A wake-up call on teenage suicide
Unicef starkly predicts that one in 10,000 Irish 15 to 19-year-olds will die by suicide
The finding in a Unicef report that the teenage suicide rate in the Republic is the fourth-highest among high-income countries must be a cause for concern. The report starkly predicts that one in 10,000 Irish 15 to 19-year-olds will die by suicide. Assessing the status of children in 41 high-income countries, it finds boys are three times more likely to take their own lives than girls; more girls attempt to do so but by using less lethal methods. The lowest rates of teenage suicide are recorded in southern European countries.
The UN report must be viewed in the context of an overall suicide rate in Ireland that has fallen by almost 20 per cent since 2011. Final figures for the total number of suicides for last year will be lower than the 451 recorded in 2015. However, commenting on these figures, Prof Brendan Kelly, professor of psychiatry at Trinity College Dublin, said: “The overall decrease in the suicide rate masks an increase in the rate among young men, which needs to be addressed through better support services, alcohol and drug misuse services, and collaboration with schools, colleges and sports organisations”.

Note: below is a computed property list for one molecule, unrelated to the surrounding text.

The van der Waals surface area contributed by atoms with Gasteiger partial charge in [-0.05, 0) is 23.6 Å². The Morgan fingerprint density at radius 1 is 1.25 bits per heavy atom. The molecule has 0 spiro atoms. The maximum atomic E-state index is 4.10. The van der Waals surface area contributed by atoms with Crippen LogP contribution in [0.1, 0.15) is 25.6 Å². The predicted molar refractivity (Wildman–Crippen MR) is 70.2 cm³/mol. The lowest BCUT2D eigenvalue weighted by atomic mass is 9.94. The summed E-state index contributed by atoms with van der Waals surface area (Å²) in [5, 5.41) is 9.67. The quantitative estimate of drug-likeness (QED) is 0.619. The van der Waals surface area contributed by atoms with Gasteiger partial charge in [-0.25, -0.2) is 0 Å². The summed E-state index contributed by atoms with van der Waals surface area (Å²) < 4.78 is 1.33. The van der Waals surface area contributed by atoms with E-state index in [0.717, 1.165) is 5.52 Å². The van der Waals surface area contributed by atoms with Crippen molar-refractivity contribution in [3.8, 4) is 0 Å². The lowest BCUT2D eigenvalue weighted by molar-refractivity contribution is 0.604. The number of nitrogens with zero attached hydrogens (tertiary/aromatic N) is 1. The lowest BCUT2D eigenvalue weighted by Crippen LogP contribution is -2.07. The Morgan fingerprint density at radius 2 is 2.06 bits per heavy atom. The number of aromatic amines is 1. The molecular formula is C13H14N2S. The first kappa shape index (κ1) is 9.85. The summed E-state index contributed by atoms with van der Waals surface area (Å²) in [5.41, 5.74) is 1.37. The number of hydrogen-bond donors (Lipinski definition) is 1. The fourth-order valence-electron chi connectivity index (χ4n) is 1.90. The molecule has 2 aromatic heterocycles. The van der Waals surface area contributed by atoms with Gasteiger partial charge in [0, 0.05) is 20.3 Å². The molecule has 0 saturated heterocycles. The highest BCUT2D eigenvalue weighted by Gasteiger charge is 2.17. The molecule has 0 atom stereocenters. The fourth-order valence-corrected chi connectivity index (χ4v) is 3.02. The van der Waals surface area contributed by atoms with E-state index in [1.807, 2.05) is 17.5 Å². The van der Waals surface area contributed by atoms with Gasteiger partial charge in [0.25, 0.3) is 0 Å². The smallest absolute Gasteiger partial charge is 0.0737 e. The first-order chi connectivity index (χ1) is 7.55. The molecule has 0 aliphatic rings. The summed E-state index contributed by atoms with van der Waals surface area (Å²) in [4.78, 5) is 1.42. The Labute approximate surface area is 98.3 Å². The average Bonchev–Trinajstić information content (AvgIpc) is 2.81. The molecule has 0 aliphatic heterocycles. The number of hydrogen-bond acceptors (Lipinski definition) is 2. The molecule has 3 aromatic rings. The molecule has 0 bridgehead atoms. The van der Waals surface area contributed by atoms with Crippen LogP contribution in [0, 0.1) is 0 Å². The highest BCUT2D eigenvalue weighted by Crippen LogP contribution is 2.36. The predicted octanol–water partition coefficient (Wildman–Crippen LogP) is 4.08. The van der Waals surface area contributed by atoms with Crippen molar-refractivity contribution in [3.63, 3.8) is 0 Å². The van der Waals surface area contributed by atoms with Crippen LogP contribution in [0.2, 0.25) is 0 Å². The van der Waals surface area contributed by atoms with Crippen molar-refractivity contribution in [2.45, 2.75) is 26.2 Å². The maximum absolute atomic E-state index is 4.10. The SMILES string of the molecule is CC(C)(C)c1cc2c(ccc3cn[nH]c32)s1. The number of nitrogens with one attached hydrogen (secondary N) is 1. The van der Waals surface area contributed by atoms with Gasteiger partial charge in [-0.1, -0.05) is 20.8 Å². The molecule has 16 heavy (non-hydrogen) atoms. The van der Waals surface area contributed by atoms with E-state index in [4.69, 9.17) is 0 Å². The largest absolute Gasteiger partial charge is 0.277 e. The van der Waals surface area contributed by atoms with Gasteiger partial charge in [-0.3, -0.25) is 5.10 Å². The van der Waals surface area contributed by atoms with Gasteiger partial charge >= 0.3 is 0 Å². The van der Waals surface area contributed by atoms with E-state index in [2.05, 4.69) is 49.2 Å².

In addition he highlighted an urgent need for an increase in community-based care at weekends and out-of-hours. At present people who self-harm access psychiatric care via hospital emergency departments. But with recent figures showing almost 11,500 people attended emergency departments for self-harm over a four-year period in the Dublin northeast region alone, it is clear that much more than a single psychiatric assessment is needed to care for these patients.
Of the 4,800 people discharged from the emergency department, almost one quarter were sent home with no follow-up, while just 10 per cent of those who had attempted self-harm were referred to community-based mental health teams. The Health Service Executive has also failed to adequately record information about people who have taken their own lives. The Unicef report is a clear wake-up call on youth suicide in Ireland. We need focused intervention and we need it now.